Q: I’m normally not one to worry about appearances but I take a heck of a lot of pleasure in a well-manicured yard. In the past few years I’ve gone green around my garden by successfully ditching synthetic fertilizers and herbicides. All is fine and well aside from the current bane of my existence: moles. The little vermin have left my lawn looking like a moon crater.

I can’t figure out how to rid my yard of the pests without resorting to jaws-of-death mole traps that are actually illegal to use in my state (ssssh). After a couple of successful trapping sessions, I think I’ve remedied the situation but I’m guessing they’ll return sooner than later. They always do. And when they do, I’d like to try something else that’s safe, humane and perhaps most importantly, legal. Any thoughts?

 

Please make the talpidaen terror stop, 


— JR, Belfair, Wash.

A: Ack! Sorry to hear about your mole mess, JR, and that you had to employ a contraband trapping device to put an end to it. I am, however, glad that you didn’t resort to Bill-Murray-in-"Caddyshack" tactics (i.e.: fatigues and explosives).

Before moving on to discussing safe and humane mole deterrent techniques, the act of mole trapping has an interesting history worth noting. Once upon a time before the Industrial Revolution and the advent of chemical pesticides, traditional molecatchers or “wanters” (yep, it was a lucrative skilled trade) traveled from farm to farm, bagging the buggers with handmade wooden traps in exchange for meals and shelter from farmers or property owners. They’d also be paid an additional fee for each mole caught. This antiquated pest removal tactic has pretty much been replaced with DIY commercial traps and poisons but in the UK, traditional mole-catching techniques have re-emerged with groups like the British Traditional Molecatchers Register and the Guild of British Molecatchers.

It’s widely acknowledged that trapping is the most effective and traditional way to end a mole’s reign of garden-destroying terror but it’s also not the most humane, as the state of Washington has made pretty clear with Initiative 713, a law that prohibits the use of “body-gripping” traps to capture any fur-bearing animal including gophers and moles. You didn’t specify what kind of trap you used, JR … even if it wasn’t a body-gripping one, you’d still need a permit to use it.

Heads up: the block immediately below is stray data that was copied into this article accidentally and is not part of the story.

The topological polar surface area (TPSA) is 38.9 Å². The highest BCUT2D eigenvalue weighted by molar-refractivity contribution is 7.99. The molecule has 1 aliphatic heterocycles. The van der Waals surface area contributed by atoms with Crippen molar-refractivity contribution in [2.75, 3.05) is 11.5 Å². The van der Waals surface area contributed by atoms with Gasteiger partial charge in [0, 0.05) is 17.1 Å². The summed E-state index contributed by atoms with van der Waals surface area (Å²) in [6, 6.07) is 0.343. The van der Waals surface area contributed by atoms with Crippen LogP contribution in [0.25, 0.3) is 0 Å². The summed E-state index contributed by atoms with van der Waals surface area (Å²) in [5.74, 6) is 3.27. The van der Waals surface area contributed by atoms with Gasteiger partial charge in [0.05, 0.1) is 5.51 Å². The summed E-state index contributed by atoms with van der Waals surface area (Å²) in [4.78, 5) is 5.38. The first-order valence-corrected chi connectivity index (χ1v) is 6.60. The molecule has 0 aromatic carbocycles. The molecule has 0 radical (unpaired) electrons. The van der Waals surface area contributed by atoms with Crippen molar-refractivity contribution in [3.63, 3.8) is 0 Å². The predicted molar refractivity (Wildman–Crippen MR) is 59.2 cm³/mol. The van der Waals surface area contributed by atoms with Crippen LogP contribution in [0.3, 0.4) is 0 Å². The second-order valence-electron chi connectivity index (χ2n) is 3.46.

Then there’s poisoned mole bait, which like trapping, isn’t the most humane or environmentally safe way to go particularly since it sounds like you’ve made a concerted effort to keep chemical pesticides of all sorts out of your garden. Plus, mole poison isn’t target-selective so you’d risk killing other forms of wildlife as well as pets. And don't reach for rodent bait because moles, like shrews, aren’t even rodents.

This leaves us with mole deterrent techniques. One of the most common ways to keep moles away — you’re probably dealing with Townsend’s moles, the largest North American mole — is to rid your garden of one of their primary food sources: grub. Contrary to popular belief, moles do not eat plants. They nosh on insects found beneath the soil even though all their burrowing can damage plant roots. I’d look into methods of natural grub control to prevent ’em from returning although this method isn’t foolproof since they also enjoy munching on earthworms.

A natural, homemade repellent worth looking into is a mixture of plant-based castor oil and dish soap. From what I gather, results are mixed — some extension offices recommend it, some don’t — when it comes to the effectiveness of the castor oil method. Given that it’s inexpensive and Earth-safe, I think it’s worth a shot. I’ve also come across suggestions for depositing things like lye, human hairballs, mothballs, garlic cloves, broken glass, peppers and even pickle juice into mole “runways” although the reliability of these DIY scare tactics is shaky. Another much talked about but questionable method of repelling moles is using a special ultrasonic mole psych-out device that emits a high-pitched sound that mimics the sound of another mole. If there’s one thing a mole doesn’t like it’s another mole so they may or may not take a hike. Or you could buy a beagle.

So, JR, even though mole-removal purists would say “trap, trap, trap” I’m going to recommend giving natural grub control (as a preventative measure) and castor oil (as a repellent if they do indeed return) a shot. Or you could just leave a piece of paper buried in the dirt with the home address of one of your worst enemies. One thing I wouldn’t do is feel sorry for yourself: The presence of mole means that you have healthy soil, so you do have that going for you!

— Matt

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